Tuesday notebook: Lions coordinators address hot topics

Highlights of today's conference call with the media

Two days after the Lions' disappointing tie in Arizona, there were several topics lingering on the minds of fans. Today, offensive coordinator Darrell Bevell and defensive coordinator Paul Pasqualoni addressed several of those issues with the media.

Highlights of today's conference call:

Darrell Bevell

On if there was supposed to be four wide receivers on the third-and-5 play after the timeout: “I’m not really going to get into specifics of the plays and what we’re trying to do. Obviously, we can put ourselves in better situations throughout the game and even in that moment. It comes down to getting into the right situation and being able to execute in that situation.”

On what he saw defensively from the Cardinals on the third-and-5 play after the timeout: “Basically what they were doing, I mean, it was a got-to-have-it situation, and they were bringing pressure and playing man-to-man coverage.”

On who called the timeout in the fourth quarter against the Cardinals: “We’re in constant communication during the game, but Lions head coach (Matt Patricia) calls all the timeouts. I think he addressed it yesterday. Obviously, we communicate, we talk about the situation as we’re going along and we wanted to make sure we stayed in a third-and-5 rather than a third-and-10 situation there.”

On if he wanted the timeout called: “Like I said, we’re moving past it. It’s neither here nor there because it doesn’t matter really what happened. I mean what happened, happened. We’re just moving on. We’ve been working on the Chargers all day today.”

On how he will get more efficiency out of the running backs: “We still need to clean that up. There were some nice block plays, (and) there’s some yardage there. I think there was still some more that might have been left out on the field, with one guy getting a little bit more (of a) piece of somebody or taking care of their assignments just a little bit more (picking up our feet and running through holes). I think there’s opportunities there, and it’s something that we’re going to pride ourselves on and going to continue to work on. I thought that there were some really close plays to being some really explosive gains.”

On his level of concern with Taylor Decker’s performance: “I’m probably no more concerned than he is. I think that he is a very prideful guy. He’s really worked hard, and he’s done an outstanding job this offseason of improving himself both as a player but also as a leader for us on the offensive line. I expect him to be able to come back and be at his best this next week.”

Paul Pasqualoni

On how different it is to prepare for Chargers quarterback Philip Rivers this week in comparison to Kyler Murray last week: “I think it’s equally as difficult. Philip Rivers is a great veteran quarterback in this league, and has been for a long time. I’ve had the experience of playing against him before. It’s different, obviously, than getting ready for Murray. But there’s still a lot of work, and there is a lot of detail to it. It’s not an easy task.”

On if they can utilize more defensive-front looks against a less mobile quarterback like Rivers: “It’s like six of one or a half-dozen of the other. When you get a guy like Rivers, you certainly want to do a great job in the rush. You certainly want to create pressure, but at the same time, he is a very smart quarterback. He studies, he understands coverages and he understands pressures. He can direct the protections. He knows that he has to get the ball out quickly. Certainly, you’re trying to plan to rush and to have a good rush, and the marriage of the rush and the coverage have to work together. Certainly, it always does, regardless of if it’s Murray or Rivers. Like I said, it’s still a challenge. Now, obviously, he’s not going to try to escape the pocket. You don’t have those issues, but he presents quite a few other issues.”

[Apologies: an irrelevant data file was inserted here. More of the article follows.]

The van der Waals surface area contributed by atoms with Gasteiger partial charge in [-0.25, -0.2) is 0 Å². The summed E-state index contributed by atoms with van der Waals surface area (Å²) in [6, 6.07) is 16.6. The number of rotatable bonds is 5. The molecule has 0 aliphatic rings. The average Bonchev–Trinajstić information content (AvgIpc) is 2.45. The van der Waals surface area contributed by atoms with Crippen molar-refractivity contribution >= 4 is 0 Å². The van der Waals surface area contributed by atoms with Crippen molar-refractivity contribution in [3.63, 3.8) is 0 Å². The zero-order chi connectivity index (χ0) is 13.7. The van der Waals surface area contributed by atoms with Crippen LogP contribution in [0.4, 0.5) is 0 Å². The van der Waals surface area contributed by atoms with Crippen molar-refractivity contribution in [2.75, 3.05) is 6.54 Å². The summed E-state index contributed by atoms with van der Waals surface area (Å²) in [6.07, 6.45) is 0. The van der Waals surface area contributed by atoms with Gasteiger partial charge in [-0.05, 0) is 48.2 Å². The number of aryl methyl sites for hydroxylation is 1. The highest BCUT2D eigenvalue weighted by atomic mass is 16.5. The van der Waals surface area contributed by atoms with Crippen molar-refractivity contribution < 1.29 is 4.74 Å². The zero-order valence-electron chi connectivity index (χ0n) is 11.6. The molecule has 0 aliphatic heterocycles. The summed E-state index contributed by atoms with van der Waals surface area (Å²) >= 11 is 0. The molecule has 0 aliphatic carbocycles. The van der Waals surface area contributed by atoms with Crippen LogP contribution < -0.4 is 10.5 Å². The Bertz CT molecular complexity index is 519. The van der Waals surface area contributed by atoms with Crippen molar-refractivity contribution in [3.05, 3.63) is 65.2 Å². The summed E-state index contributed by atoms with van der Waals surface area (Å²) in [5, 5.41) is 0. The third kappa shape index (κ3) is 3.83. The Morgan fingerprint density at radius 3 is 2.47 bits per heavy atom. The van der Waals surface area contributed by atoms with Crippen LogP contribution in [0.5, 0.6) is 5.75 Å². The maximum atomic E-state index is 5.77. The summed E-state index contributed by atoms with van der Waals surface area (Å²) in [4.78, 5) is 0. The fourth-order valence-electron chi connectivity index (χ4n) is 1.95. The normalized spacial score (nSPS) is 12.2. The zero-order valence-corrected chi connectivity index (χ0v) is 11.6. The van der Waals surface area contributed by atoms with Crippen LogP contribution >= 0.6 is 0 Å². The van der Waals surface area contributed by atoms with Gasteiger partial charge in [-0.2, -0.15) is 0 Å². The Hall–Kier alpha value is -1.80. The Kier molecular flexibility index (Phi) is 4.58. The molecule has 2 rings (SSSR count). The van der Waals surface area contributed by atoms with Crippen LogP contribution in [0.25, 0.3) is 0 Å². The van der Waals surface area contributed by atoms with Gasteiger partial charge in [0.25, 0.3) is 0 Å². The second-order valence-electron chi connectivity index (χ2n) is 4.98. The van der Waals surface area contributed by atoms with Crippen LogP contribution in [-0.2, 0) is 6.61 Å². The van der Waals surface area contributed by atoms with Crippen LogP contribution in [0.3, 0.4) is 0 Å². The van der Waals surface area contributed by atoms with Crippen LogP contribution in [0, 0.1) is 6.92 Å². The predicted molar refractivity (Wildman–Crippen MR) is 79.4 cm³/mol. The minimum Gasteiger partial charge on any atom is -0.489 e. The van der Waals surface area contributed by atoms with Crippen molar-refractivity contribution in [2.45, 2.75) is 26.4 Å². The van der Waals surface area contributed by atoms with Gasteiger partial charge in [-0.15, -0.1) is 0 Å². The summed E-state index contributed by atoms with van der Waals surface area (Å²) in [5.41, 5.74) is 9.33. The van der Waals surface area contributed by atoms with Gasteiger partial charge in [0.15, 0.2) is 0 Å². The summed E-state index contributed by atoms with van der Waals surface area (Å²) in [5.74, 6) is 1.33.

On why they struggled to get pressure on Murray in the fourth quarter in Week 1: “Late in that game, as you’re saying, they hit a couple of third downs on us, and he got the ball out pretty quick. That kept a couple of those drives going, and obviously, he threw it up to No. 11 (Larry Fitzgerald). And No. 11 shows why he’s going to be a Hall of Fame receiver, and he went up, tracked the ball and made two amazing catches. I think, in part, they were able to hit a few third downs. But earlier in the game, they didn’t have a lot of success hitting third downs. Those plays kept the drive going for them, and they were able to make a couple of those conversions. Credit to him that he got the ball out quick enough to do that.”

On what the secondary did well in the first three quarters that didn’t happen in the fourth quarter: “I thought in the back end, overall, I thought we played fundamentally well. I thought that we played with great effort. Again, I’m just going to go back to (this) ... I was in Dallas in 2010. We had the game won, and they throw the ball up to Larry Fitzgerald. He made a great catch with a guy on him pretty tight, same scenario that we were in. And they come down with the ball, kicked the field goal and won the game. I think that again, they hit a couple third downs, including a pass to David Johnson. We had pretty tight coverage and we tripped. And he made that play and came back. Hit a couple balls to Larry again, (and) hit a third down. It’s a game of inches, men. This game is a game of inches, and there’s not very much margin for error at this level of football. In my mind, that’s what happened.”

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